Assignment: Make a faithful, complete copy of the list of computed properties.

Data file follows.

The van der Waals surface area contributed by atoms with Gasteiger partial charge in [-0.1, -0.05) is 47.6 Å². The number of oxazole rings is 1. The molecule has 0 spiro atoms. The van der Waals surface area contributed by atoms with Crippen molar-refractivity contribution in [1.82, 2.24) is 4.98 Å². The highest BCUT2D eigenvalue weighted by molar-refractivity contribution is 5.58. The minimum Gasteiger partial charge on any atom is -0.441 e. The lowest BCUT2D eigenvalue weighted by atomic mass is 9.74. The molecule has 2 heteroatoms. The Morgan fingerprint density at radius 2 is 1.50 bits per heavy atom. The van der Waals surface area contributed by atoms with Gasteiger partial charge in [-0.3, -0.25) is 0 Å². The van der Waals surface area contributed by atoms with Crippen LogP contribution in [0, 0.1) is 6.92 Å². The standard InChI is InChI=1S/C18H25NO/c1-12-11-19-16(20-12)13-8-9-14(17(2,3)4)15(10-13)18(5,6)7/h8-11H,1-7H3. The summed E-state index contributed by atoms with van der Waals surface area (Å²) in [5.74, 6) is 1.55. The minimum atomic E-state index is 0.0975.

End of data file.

The van der Waals surface area contributed by atoms with Gasteiger partial charge in [-0.1, -0.05) is 47.6 Å². The number of oxazole rings is 1. The molecule has 0 spiro atoms. The van der Waals surface area contributed by atoms with Crippen molar-refractivity contribution in [1.82, 2.24) is 4.98 Å². The highest BCUT2D eigenvalue weighted by molar-refractivity contribution is 5.58. The minimum Gasteiger partial charge on any atom is -0.441 e. The lowest BCUT2D eigenvalue weighted by atomic mass is 9.74. The molecule has 2 heteroatoms. The Morgan fingerprint density at radius 2 is 1.50 bits per heavy atom. The van der Waals surface area contributed by atoms with Gasteiger partial charge in [-0.3, -0.25) is 0 Å². The van der Waals surface area contributed by atoms with Crippen LogP contribution in [0, 0.1) is 6.92 Å². The standard InChI is InChI=1S/C18H25NO/c1-12-11-19-16(20-12)13-8-9-14(17(2,3)4)15(10-13)18(5,6)7/h8-11H,1-7H3. The summed E-state index contributed by atoms with van der Waals surface area (Å²) in [5.74, 6) is 1.55. The minimum atomic E-state index is 0.0975.